Mandatory Safety Equipment in Canada

This summary of federal regulations is provided as a convenience ONLY. It is highly recommended to download a copy of the "Safe Boating Guide" for all equipment requirements. Government Links

Transport Canada has new options for lighter PFDs and electronic flares. Let's Talk Transportation: Pleasure Craft Safety

The Canadian Small Vessel Regulations have mandated minimum equipment on board a vessel in Canada, from small rowboats to large cruisers. You can be charged up to $200 for each safety item you don't have on board!

The required equipment must be carried on board, be in good working order, maintained according to the manufacturer's instructions, and available immediately in case of emergency.

Distress Signals:
Most Canadian pleasure craft over 6 metres are currently require some pyrotechnic flares. Pyrotechnic flares must be less than 4 years old, but the required number is reduced by half if using certain communication equipment. Electronic visual distress signal devices (eVDSD) can be used instead of some pyrotechnic flares. (flares)

A 20-year study by the Canadian Red Cross found that 50% of boating deaths could have been prevented simply by wearing a life jacket.

Paddleboat, Watercycle, Stand-Up Paddleboard, Sealed-Hull Sit-On-Top Kayak

If everyone on board a paddleboat, a watercycle, a stand-up paddleboard or a sealed-hull, sit-on-top kayak is wearing a PFD or lifejacket, you only need to carry a sound-signalling device (whistle); and if using after sunset or in poor visibility, you also need a watertight flashlight. (May 2018)
Inflatable lifejackets may not work unless maintained regularly. Inflatable PFDs are currently only approved for people 16 years and older, and should not be used by non-swimmers. (Proposed changes to regulations)

Rowboat, canoe, kayak up to 6 metres in length (19'8")

Over 6 metres - add:

Personal Watercraft PWC

If everyone is wearing a lifejacket/PFD, you are only required to carry the first 5 items.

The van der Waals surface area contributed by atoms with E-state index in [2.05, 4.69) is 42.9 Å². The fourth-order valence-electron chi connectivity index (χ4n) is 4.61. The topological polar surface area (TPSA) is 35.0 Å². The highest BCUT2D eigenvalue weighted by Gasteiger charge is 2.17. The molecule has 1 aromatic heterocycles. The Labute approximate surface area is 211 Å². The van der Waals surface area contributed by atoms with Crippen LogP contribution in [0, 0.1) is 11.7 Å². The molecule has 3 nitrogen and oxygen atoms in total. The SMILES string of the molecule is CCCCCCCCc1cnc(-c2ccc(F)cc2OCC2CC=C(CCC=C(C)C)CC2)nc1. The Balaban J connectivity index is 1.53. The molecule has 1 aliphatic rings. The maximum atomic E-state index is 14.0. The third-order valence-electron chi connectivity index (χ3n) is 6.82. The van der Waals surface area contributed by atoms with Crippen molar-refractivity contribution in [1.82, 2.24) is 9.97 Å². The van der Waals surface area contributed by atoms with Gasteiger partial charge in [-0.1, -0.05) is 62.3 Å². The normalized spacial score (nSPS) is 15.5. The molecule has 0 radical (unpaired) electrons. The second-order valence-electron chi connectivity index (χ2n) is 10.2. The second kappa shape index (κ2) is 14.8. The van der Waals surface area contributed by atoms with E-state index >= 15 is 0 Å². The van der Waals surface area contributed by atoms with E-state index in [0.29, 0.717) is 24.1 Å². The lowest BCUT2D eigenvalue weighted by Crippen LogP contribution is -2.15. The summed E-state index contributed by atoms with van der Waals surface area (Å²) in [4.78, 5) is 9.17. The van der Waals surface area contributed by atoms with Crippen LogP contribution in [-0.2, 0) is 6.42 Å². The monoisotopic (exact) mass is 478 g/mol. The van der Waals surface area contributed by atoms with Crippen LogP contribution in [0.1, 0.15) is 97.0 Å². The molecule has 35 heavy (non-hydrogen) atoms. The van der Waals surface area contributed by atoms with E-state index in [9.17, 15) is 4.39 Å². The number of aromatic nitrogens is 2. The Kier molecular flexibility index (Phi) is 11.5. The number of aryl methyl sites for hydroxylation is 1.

PWC sales increased 3.9% in 2014 in Canada ? to 6,865. (NMMA 2014 Canadian Recreational Boating Statisical Abstract)

Up to 6 metres in length (19'8")

6 - 9 metres in length (19'8"-29'6")

Boarding ladder

9 - 12 metres in length (29'6"-39'4")

Life buoy

12 - 24 metres in length (39'4"-78'9")


More than 24 m in length (more than 78'9")


Canadian Red Cross studies show that nearly 90% of drowning victims were not wearing a life jacket or PFD. Drowning is one of the leading causes of accidental death for Canadians under 44, and the leading cause of preventable death among toddlers. Drowning is the second leading cause of accidental death among Ontario children under five (statistics).

Equipment Notes

Equipment Details are in the "Safe Boating Guide".

Life jackets and PFDs (personal floatation devices) must be Canadian government approved and properly sized for each person on board. (Red Cross video - using life jackets)

Inflatable lifejackets may not work unless maintained regularly, and should not be used by non-swimmers. Inflatable PFDs are currently only approved for people 16 years and older. (Proposed changes to regulations)

Anchor "rode" can be rope, cable or chain.

Manual pumps require enough hose to pump water overboard, but are not required for a self-bailing sealed hull sailboat that cannot contain enough water to make the vessel capsize or a multi-hull vessel that has subdivided multiple-sealed hull construction.

Reboarding devices are usually a ladder and are not required if the boat's freeboard (distance from water to top edge of the hull) is less than 0.5 metres (1'8").

Navigation lights must comply with Collision Regulations, and are not required on some boat types if operated during daylight in good visibility.

Magnetic compass is not required on boats 8 m or less and within sight of navigation marks.

Head: In most provinces in Canada, if you have a head on board, it must be permanently installed in the boat and equipped for proper pump out (this includes porta-potties).

Horseshoe buoy and Rescue Stick(tm) do NOT fulfil Canadian safety requirements, but certainly can be useful in an emergency.

Flares must be Canadian approved and not beyond the expiry date - 4 years from the date of manufacture, which is printed on the label. Recent changes permit the number of distress signals to be reduced by half if the craft has a two-way radio or cellphone. You must Dispose of flares safely if they become outdated.

Type of Flares:
Type A: Parachute flares (burns for at least 40 seconds)
Type B: Multi-Star flares (burns 4 to 5 seconds).
Type C: Hand held flares.
Type D: Hand held or buoyant smoke flare (day use only).

All these regulations are for minimum equipment on board a vessel. There are specific equipment requirements for guided (paddling) excursions for first aid kits and navigation equipment. (Government Links: Canada Shipping Act)

You are encouraged to add equipment to your boat for additional safety. For example: a compass, spotlight, first aid kit, medical kit, tool kit, 7x50 binoculars, chain added to anchor line, extra anchors, 3A-40BC fire extinguishers, battery-operated carbon monoxide detectors, life-raft, jack lines, safety harness, hand holds, 'man overboard pole', VHF radio, depth sounder, knotmeter, GPS, etc. Even if you use electronic navigation, you should carry paper charts as backup. (Check out our list of navigation tools and techniques and E-charts.)

A radar reflector should be 4 m (13') or more above the water (if possible) when operating in ship channels or offshore. Ships just can't see a pleasure boat on their radar.